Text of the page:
'Miracle Man' thanks Maine first responders for saving his life
Eric Jabbusch, 51, was rescued after being pinned beneath about 10,000 pounds of steel sheet pilings in July 2020
Bangor Daily News, Maine
GREENE, Maine — A Greene man who was severely injured last summer in a construction accident on Interstate 95 earned a new nickname Friday when he visited Hermon to thank the first responders who saved his life.
Eric Jabbusch, 51, is known as "the Miracle Man" by the men and women who responded last year at about 9:20 a.m. on July 21 to find a man pinned beneath about 10,000 pounds of steel sheet pilings.
He worked for H.B. Fleming of South Portland and was part of a crew working for Cianbro Corp. replacing a highway bridge in Hampden for the Maine Department of Transportation when the accident took place.
Jabbusch had an emotional reunion Friday with first responders from Hermon, Bangor and Hampden at the Hermon Fire Department. His 20-year-old son Dylan and identical twin brother Peter Jabbusch, both of Greene, also wept as they said, "Thank you for saving his life," again and again.
Eric Jabbusch was conscious during the ambulance ride to Northern Light Eastern Maine Medical Center. He thought he might not survive.
"All I could think about was, how are they going to tell my boy I'm gone?" he said. "I was scared, but I knew you were doing everything you could for me."
His pelvis was crushed and required multiple surgeries and "hardware" to repair it. Today, he walks gingerly with a cane and is blind.
Dylan, who lives with his father, also expressed gratitude to the emergency crews.
"My dad is my best friend," he said. "I get to go home and hang out with my old man. I can't thank you enough for that."
The reunion was as emotional for Hermon Fire Chief Frank Roma as it was for the Jabbusch family.
"I never drive by the bridge over I-95 without thinking about the day a year and a week ago," Roma said.
When he and his crew arrived at the scene they found a man trapped between a construction trailer and large pieces of steel attached to a crane, the chief said. It took teamwork and implementing techniques that they'd learned in training sessions but had not used before to rescue Eric Jabbusch. Members of the crews also were at risk because the scene was unstable, Roma said.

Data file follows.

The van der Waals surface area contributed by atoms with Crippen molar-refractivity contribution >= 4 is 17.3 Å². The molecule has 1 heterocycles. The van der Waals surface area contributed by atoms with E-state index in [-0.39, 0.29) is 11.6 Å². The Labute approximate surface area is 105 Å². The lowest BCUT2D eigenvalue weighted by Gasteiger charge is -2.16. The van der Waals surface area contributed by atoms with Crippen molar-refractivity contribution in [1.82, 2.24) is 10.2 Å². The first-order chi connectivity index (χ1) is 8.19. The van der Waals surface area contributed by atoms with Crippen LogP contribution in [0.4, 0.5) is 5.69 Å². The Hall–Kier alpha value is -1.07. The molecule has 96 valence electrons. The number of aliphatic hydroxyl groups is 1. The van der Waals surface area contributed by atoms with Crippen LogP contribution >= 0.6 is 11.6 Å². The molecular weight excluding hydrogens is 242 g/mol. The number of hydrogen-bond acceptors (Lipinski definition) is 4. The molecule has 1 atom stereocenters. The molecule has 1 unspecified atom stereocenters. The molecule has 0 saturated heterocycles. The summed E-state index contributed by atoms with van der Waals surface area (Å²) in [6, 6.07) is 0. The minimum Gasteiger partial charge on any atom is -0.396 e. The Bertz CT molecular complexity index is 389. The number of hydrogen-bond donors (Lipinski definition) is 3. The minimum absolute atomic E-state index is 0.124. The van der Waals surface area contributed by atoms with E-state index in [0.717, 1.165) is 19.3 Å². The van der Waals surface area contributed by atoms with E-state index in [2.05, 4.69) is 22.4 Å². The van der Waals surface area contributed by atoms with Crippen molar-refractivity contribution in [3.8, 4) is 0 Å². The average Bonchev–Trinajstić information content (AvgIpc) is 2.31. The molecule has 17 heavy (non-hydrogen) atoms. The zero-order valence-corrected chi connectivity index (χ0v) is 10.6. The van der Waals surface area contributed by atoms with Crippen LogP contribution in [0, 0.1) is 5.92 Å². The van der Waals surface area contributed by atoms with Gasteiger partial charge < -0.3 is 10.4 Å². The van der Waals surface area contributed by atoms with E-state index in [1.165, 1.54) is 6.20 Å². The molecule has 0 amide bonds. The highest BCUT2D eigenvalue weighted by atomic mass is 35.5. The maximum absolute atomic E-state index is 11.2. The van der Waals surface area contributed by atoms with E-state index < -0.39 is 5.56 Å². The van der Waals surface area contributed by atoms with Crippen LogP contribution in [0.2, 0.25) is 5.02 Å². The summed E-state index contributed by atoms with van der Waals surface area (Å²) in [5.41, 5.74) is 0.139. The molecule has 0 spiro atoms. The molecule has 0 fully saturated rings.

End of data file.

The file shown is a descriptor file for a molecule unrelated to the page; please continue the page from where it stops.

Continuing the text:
"In my estimation and the estimation of other responders it is truly a miracle that he survived such severe injuries," Roma said. "He fought to stay alive and recover at every step. He serves as an example to the rest of us."
After receiving treatment in Bangor, Eric Jabbusch was transferred to Massachusetts General Hospital in Boston on Aug. 2, 2020, and to Spaulding Rehabilitation Hospital of Boston 17 days later. He returned home to Maine in September. He continues to receive physical and occupational therapy in Androscoggin County.
The Jabbusch family was busy last fall helping Eric recover and not thinking about the role first responders had played in his survival. But Roma heard about a benefit that members of a union at Bath Iron Works, where Eric Jabbusch once worked, were holding to raise money to cover the family's expenses stemming from the accident. The fire chief asked someone who was attending to give the family a card from the Hermon crew.
"I was at this benefit and this young woman I've never seen before came to me and handed me this card from Frank [Roma]," Peter Jabbusch said. "It was then I realized that there really are no words to express how we feel about what he and his crew did for our family. Thank you doesn't seem like enough."
On Friday, Roma gave the family Hermon Fire t-shirts and bumper stickers, but he gave Eric Jabbusch a special gift, an honorary deputy fire chief's badge.
"We played a minor role in his recovery," Roma said. "The greatest credit goes to Eric."
(c)2021 the Bangor Daily News (Bangor, Maine)